The "Great Recession" ended four years ago. The National Bureau of Economic Research tells us that the 18-month contraction – the longest since the Great Depression (1929-33, 43 months) – ended in June 2009 and has since given way to an ongoing expansion phase that has been less than convincing.
Stock indices have regained pre-recession levels, but real estate values have not. The country has recouped only about 70 percent of its lost jobs, and even in Massachusetts, where employment is all the way back, the unemployment rate remains high. Real personal income is not quite where it was. While aggregate corporate profits are at record highs, many companies are struggling.
AIM’s monthly Business Confidence Index traces the course of the recovery from the perspective of Massachusetts employers. The chart below shows monthly readings from February 2009, when the Index bottomed out at 33.3, through May 2013 when it stood at 52.1. (The Index, initiated in July 1991, is scored on a 100-point scale with 50 as neutral; 33.3 was its all-time low, while its peak was 68.5 in 1997-98.)
The chart divides into two patterns.
From the bottom in early 2009 there is an almost unbroken 20-point upgrade to a clearly positive reading of 53.7 in June 2010. This was the period when the national economy turned the corner, and the financial system stabilized. It is also the span when the fiscal stimulus program was in full force – an effort that emerges as effective but inadequate (and indeed the severity of the downturn was not fully grasped at the time).
Since then, for almost three years we have a saw-tooth pattern, never exceeding 57.1 and falling below 50 on several occasions. The drops coincide with federal fiscal action or inaction: the end of stimulus, deadlock over the debt ceiling and the “fiscal cliff,” tax increases and spending cuts.
Why, even after three consecutive monthly gains, is the Business Confidence Index down 4.7 points from last May?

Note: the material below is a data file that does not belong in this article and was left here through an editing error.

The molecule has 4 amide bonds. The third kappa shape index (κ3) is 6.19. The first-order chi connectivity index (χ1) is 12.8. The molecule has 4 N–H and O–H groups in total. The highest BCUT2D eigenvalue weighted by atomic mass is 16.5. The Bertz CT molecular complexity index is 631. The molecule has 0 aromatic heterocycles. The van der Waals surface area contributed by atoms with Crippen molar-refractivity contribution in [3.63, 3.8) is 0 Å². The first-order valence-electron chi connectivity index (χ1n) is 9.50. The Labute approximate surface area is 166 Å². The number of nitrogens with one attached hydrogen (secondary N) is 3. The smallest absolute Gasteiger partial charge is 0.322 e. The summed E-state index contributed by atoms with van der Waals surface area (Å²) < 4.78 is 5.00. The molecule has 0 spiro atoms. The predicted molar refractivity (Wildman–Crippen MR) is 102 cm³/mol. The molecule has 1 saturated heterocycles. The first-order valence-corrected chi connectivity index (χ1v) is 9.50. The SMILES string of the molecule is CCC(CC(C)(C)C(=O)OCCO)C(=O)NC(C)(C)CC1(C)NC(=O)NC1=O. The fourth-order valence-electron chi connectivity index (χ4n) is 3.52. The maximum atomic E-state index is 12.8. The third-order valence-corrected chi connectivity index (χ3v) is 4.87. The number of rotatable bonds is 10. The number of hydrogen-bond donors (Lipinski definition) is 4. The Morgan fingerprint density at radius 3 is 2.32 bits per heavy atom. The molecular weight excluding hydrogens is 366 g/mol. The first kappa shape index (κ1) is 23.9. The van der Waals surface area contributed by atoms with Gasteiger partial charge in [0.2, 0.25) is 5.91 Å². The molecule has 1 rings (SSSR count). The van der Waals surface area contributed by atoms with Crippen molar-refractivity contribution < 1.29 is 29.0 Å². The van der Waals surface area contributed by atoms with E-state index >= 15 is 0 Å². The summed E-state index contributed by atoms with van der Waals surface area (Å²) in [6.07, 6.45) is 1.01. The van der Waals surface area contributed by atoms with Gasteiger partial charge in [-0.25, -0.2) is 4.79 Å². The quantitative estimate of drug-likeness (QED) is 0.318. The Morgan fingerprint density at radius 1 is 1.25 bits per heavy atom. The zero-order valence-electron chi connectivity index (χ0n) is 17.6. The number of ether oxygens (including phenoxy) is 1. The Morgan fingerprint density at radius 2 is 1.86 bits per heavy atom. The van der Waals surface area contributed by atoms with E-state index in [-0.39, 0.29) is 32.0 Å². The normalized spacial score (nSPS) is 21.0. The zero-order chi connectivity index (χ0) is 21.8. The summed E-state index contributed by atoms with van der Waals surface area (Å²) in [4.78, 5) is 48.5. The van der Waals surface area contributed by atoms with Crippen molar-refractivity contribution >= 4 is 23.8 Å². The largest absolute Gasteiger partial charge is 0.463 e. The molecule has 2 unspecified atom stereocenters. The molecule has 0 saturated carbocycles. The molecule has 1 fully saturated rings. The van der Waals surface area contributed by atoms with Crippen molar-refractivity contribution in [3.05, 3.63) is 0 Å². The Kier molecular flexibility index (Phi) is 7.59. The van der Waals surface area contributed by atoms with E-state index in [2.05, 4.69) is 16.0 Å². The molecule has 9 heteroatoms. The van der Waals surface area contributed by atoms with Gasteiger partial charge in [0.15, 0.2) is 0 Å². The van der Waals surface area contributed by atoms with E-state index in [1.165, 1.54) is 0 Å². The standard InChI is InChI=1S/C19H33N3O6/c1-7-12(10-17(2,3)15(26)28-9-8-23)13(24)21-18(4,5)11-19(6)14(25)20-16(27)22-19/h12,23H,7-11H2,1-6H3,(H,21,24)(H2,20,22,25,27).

"Disappointment, unevenness, and uncertainty," suggests Raymond G. Torto, Global Chief Economist at CB Richard Ellis Group, Inc., the chair of AIM’s Board of Economic Advisors.
"Employers are disappointed that the recovery has been so slow, and has generated so little economic momentum. Its benefits have varied greatly by industry sector, geographic region, and firm size – there is considerable evidence that large companies have generally fared better than small ones. And beyond the direct business impact of tax increases and government spending cuts, there are persistent doubts about the effectiveness of policy leadership on economic affairs, domestically and internationally."
Growth, strong at the start of the year, weakened in recent months as fiscal drag – tax increases and government spending cuts – holds back a fairly vigorous private-sector economy. Massachusetts has outperformed the nation throughout this cycle in the statistics and in AIM’s Index but faces headwinds from poor conditions in major European export markets. Forecasts do, however, show growth picking up later in the year and into 2014-15.
The key question is whether the U.S. will achieve enough sustained growth to put our underutilized productive capacity back to work. Today’s May Employment Situation release from the Bureau of Labor Statistics puts the national unemployment rate at 7.6 percent, and the U-6 rate, which includes the unemployed, underemployed, and marginally attached/discouraged workers at 13.8 percent.
The evidence of a recovery is there, but too many people (and capital assets) are not participating. If we cannot achieve above-average expansion to bring us towards the pre-downturn trend line, the long-term cumulative impact of the Great Recession will be great indeed.